The Artist, the Architect, and the Ladybird

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A few months ago, the artist Miriam Elia produced We Go to the Gallery, a book that satirised the contemporary art world via the classic medium of Peter and Jane, the idyllic brother and sister from the Ladybird book series for children. Elia was threatened with legal action by the publisher for copyright infringement and even asked to destroy the remainder of the books she had made. While watching the media maelstrom unfold around Elia and the publisher, and enjoying her book a great deal, I also became more interested in Ladybird’s history and modern British visual culture in relation to gender.

Because I’m not a British person who grew up with Ladybird books, the look and feel of the format and pairing of simple text with Rockwellian imagery is both novel and strange, and sometimes no less than disturbing. Without a rosy hue to my own viewing experience, these items seem all the more available for cultural criticism. Binary roles for men and women are underscored again and again, and Britain’s all round awesomeness at everything from religion to power stations, and from racing cars to winning wars, is invested in practically every page. A book on ‘Danger Men’ celebrates heroes whose heads for heights means these masculine figures balance on tightropes, toil on steel girders high above a city’s skyline, and – the oddest of the scenarios – crawl out onto the ledge of a tall building to rescue someone considering a suicidal jump (how might one explain that to a young Ladybird reader, I wondered?).

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While I was getting increasingly curious about the weirdness of Ladybird and its legacies, curators Jane Won and Alan Powers were preparing an exhibition that focused on the varied career of architect and designer Ivan Chermayeff at the De La Warr Pavilion. Chermayeff’s playful collages were displayed alongside his influential logo designs for some of America’s most prominent institutions. The exhibition fit this curvy 1930s cultural centre perfectly, as Chermayeff is the son of Serge Chermayeff, who designed the pavilion together with Erich Mendelsohn. The pavilion is among the 20th Century Society’s top picks for Britain’s 100 best buildings and it’s on the cover of the Society’s recently published 100 Years 100 Buildings collection edited by Susannah Charlton. Lawrence Zeegen was among the large number of viewers who came to see the Chermayeff show, Cut and Paste, last summer. He was already working on a design history of the Ladybird series, and an idea was born to begin an exhibition project with Jane Won. Ladybird by Design opened at the pavilion on 24 January and runs until 10 May 2015.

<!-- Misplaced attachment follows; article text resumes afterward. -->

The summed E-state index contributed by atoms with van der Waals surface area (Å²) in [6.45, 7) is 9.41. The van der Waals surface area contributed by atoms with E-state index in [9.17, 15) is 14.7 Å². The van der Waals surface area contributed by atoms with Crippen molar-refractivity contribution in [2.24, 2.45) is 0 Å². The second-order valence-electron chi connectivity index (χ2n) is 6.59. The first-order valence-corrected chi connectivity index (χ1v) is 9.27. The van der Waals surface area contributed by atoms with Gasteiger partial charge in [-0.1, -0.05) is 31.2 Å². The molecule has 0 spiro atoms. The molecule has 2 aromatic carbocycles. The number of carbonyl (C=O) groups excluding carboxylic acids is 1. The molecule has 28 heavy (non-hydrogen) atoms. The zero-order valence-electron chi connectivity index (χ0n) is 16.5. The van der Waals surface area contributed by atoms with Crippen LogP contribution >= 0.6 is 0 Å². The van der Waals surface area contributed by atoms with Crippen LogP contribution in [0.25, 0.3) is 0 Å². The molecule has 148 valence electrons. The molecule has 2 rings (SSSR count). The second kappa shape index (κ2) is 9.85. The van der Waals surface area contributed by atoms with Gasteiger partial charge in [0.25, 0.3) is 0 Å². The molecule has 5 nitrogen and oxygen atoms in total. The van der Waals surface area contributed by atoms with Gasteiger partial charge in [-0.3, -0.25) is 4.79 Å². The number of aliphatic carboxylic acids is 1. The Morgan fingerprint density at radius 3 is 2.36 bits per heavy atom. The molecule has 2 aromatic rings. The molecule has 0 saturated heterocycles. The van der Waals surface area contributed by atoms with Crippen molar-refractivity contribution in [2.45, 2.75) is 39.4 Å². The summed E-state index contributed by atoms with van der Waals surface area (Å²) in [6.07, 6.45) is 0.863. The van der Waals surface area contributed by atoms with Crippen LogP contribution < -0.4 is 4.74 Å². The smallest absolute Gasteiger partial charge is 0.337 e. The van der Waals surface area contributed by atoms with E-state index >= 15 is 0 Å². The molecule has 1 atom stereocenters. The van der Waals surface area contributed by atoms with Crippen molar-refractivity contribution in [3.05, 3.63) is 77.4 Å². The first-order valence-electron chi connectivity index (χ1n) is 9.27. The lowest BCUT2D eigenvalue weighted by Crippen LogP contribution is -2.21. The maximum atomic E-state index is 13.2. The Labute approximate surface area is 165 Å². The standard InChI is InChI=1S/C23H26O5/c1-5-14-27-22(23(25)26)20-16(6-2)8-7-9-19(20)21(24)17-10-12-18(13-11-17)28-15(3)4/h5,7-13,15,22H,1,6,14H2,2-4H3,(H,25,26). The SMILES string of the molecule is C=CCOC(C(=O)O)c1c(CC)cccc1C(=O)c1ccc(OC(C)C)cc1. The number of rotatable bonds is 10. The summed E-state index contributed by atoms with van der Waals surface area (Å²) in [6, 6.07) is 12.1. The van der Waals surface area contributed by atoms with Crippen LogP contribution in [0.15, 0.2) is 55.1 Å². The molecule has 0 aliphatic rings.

The exhibition’s wall text lucidly explains the utopian and conservative values the Ladybird books extoll, and there is as much emphasis on their social significance as on their artistic and technical production. Affinity between the font for the exhibition design and the Ladybird books themselves works well in a sequence of white spaces informed by the horizontal seaside thrust of Chermayeff and Mendelsohn’s building. The books and original artwork are organised into a series of sections that reflect the various themes within the Ladybird titles. Shopping, industry, travel, and children’s skills from simple counting to magic tricks are interlaced to create a coherent story not only of Ladybird’s artists and ethos but also of priorities for educating British children between the 1950s and the 1970s.

Items on display are rarely accompanied by their associated text, truncating the possibility of gaining a deeper reading by probing the didactic relationships between words and pictures across the book’s pages. Reading and seeing are tightly linked in these books and their original purpose, and the exhibition does not always do this justice. The thematic sections are both thoughtful and evocative, however, and the placement of many of the original paintings for the books is often generative for further reflection. The series of images associated with a book about a ‘big store’ – department stores on the shop floor and behind the scenes – pairs a view of a woman admiring herself in a new coat in a mirror with a painting of a seemingly infinite row of working women at sewing machines in a darkened room, with the figure closest to the viewer looking up from her repetitive mechanised task and staring blankly into space. Surely, many of Ladybird’s artists were intelligently going against the grain even within their confined brief, opening children’s eyes to a world of ambiguities just as often as a universe of safety, pleasure, and useful vocabulary.